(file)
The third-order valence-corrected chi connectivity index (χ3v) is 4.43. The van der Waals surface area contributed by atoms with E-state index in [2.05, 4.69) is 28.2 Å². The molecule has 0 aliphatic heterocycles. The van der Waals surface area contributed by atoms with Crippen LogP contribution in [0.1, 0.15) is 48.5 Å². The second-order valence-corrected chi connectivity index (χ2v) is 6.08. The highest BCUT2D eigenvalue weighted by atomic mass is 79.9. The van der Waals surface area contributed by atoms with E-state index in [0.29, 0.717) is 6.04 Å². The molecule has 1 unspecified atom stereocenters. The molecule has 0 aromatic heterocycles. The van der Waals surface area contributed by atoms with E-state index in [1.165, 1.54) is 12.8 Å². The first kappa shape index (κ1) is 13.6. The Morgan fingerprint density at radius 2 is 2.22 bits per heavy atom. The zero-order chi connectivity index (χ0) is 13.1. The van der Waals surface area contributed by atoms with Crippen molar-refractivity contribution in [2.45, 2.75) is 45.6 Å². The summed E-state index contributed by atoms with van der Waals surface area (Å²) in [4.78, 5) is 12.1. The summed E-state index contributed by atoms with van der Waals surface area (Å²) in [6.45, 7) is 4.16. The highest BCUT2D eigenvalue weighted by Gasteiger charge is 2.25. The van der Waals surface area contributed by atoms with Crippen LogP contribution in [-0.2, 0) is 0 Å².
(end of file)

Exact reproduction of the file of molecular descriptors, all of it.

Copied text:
The third-order valence-corrected chi connectivity index (χ3v) is 4.43. The van der Waals surface area contributed by atoms with E-state index in [2.05, 4.69) is 28.2 Å². The molecule has 0 aliphatic heterocycles. The van der Waals surface area contributed by atoms with Crippen LogP contribution in [0.1, 0.15) is 48.5 Å². The second-order valence-corrected chi connectivity index (χ2v) is 6.08. The highest BCUT2D eigenvalue weighted by atomic mass is 79.9. The van der Waals surface area contributed by atoms with E-state index in [0.29, 0.717) is 6.04 Å². The molecule has 1 unspecified atom stereocenters. The molecule has 0 aromatic heterocycles. The van der Waals surface area contributed by atoms with E-state index in [1.165, 1.54) is 12.8 Å². The first kappa shape index (κ1) is 13.6. The Morgan fingerprint density at radius 2 is 2.22 bits per heavy atom. The zero-order chi connectivity index (χ0) is 13.1. The van der Waals surface area contributed by atoms with Crippen molar-refractivity contribution in [2.45, 2.75) is 45.6 Å². The summed E-state index contributed by atoms with van der Waals surface area (Å²) in [4.78, 5) is 12.1. The summed E-state index contributed by atoms with van der Waals surface area (Å²) in [6.45, 7) is 4.16. The highest BCUT2D eigenvalue weighted by Gasteiger charge is 2.25. The van der Waals surface area contributed by atoms with Crippen LogP contribution in [-0.2, 0) is 0 Å².